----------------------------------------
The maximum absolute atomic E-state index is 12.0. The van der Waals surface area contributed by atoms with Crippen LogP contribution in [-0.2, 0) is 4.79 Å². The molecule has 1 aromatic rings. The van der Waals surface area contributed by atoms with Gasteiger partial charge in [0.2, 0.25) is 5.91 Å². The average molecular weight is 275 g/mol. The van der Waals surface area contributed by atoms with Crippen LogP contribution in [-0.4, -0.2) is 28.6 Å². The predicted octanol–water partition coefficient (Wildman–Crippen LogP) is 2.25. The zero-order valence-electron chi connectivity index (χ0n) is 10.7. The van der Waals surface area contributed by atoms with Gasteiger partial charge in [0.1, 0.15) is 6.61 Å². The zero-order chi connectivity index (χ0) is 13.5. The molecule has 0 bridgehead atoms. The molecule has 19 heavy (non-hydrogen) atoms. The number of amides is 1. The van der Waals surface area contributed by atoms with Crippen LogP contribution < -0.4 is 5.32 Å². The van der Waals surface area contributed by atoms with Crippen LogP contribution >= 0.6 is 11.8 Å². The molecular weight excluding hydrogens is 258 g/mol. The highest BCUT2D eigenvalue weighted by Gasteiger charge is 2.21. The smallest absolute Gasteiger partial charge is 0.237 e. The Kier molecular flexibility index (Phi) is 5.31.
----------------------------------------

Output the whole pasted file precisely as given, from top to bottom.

The maximum absolute atomic E-state index is 12.0. The van der Waals surface area contributed by atoms with Crippen LogP contribution in [-0.2, 0) is 4.79 Å². The molecule has 1 aromatic rings. The van der Waals surface area contributed by atoms with Gasteiger partial charge in [0.2, 0.25) is 5.91 Å². The average molecular weight is 275 g/mol. The van der Waals surface area contributed by atoms with Crippen LogP contribution in [-0.4, -0.2) is 28.6 Å². The predicted octanol–water partition coefficient (Wildman–Crippen LogP) is 2.25. The zero-order valence-electron chi connectivity index (χ0n) is 10.7. The van der Waals surface area contributed by atoms with Gasteiger partial charge in [0.1, 0.15) is 6.61 Å². The zero-order chi connectivity index (χ0) is 13.5. The molecule has 0 bridgehead atoms. The molecule has 19 heavy (non-hydrogen) atoms. The number of amides is 1. The van der Waals surface area contributed by atoms with Crippen LogP contribution < -0.4 is 5.32 Å². The van der Waals surface area contributed by atoms with Crippen LogP contribution >= 0.6 is 11.8 Å². The molecular weight excluding hydrogens is 258 g/mol. The highest BCUT2D eigenvalue weighted by Gasteiger charge is 2.21. The smallest absolute Gasteiger partial charge is 0.237 e. The Kier molecular flexibility index (Phi) is 5.31.